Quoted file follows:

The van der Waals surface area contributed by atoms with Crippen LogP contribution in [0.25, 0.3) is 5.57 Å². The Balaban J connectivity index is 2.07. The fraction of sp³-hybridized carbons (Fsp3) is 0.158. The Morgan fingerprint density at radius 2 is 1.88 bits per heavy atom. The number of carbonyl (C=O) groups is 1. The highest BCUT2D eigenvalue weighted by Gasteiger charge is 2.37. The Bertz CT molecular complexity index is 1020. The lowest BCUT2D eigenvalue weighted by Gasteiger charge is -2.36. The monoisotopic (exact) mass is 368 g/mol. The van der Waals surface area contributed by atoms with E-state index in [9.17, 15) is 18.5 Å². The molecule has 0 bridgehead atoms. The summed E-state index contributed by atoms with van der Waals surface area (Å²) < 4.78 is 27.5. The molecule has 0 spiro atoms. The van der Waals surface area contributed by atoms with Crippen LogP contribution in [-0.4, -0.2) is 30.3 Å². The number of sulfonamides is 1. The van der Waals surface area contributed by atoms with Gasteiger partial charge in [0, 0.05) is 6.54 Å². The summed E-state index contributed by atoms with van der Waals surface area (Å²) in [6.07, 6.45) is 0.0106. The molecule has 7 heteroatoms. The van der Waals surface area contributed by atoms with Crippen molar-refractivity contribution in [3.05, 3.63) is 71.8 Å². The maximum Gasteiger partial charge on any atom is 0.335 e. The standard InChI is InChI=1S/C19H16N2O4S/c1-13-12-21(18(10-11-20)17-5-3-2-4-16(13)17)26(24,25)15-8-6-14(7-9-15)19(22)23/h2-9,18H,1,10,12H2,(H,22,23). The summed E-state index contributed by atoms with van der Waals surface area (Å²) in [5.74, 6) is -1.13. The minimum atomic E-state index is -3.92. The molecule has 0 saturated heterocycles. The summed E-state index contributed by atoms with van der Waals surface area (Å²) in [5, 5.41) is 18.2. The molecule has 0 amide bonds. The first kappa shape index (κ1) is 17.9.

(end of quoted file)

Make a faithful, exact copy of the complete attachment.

The van der Waals surface area contributed by atoms with Crippen LogP contribution in [0.25, 0.3) is 5.57 Å². The Balaban J connectivity index is 2.07. The fraction of sp³-hybridized carbons (Fsp3) is 0.158. The Morgan fingerprint density at radius 2 is 1.88 bits per heavy atom. The number of carbonyl (C=O) groups is 1. The highest BCUT2D eigenvalue weighted by Gasteiger charge is 2.37. The Bertz CT molecular complexity index is 1020. The lowest BCUT2D eigenvalue weighted by Gasteiger charge is -2.36. The monoisotopic (exact) mass is 368 g/mol. The van der Waals surface area contributed by atoms with E-state index in [9.17, 15) is 18.5 Å². The molecule has 0 bridgehead atoms. The summed E-state index contributed by atoms with van der Waals surface area (Å²) < 4.78 is 27.5. The molecule has 0 spiro atoms. The van der Waals surface area contributed by atoms with Crippen LogP contribution in [-0.4, -0.2) is 30.3 Å². The number of sulfonamides is 1. The van der Waals surface area contributed by atoms with Gasteiger partial charge in [0, 0.05) is 6.54 Å². The summed E-state index contributed by atoms with van der Waals surface area (Å²) in [6.07, 6.45) is 0.0106. The molecule has 7 heteroatoms. The van der Waals surface area contributed by atoms with Crippen molar-refractivity contribution in [3.05, 3.63) is 71.8 Å². The maximum Gasteiger partial charge on any atom is 0.335 e. The standard InChI is InChI=1S/C19H16N2O4S/c1-13-12-21(18(10-11-20)17-5-3-2-4-16(13)17)26(24,25)15-8-6-14(7-9-15)19(22)23/h2-9,18H,1,10,12H2,(H,22,23). The summed E-state index contributed by atoms with van der Waals surface area (Å²) in [5.74, 6) is -1.13. The minimum atomic E-state index is -3.92. The molecule has 0 saturated heterocycles. The summed E-state index contributed by atoms with van der Waals surface area (Å²) in [5, 5.41) is 18.2. The molecule has 0 amide bonds. The first kappa shape index (κ1) is 17.9.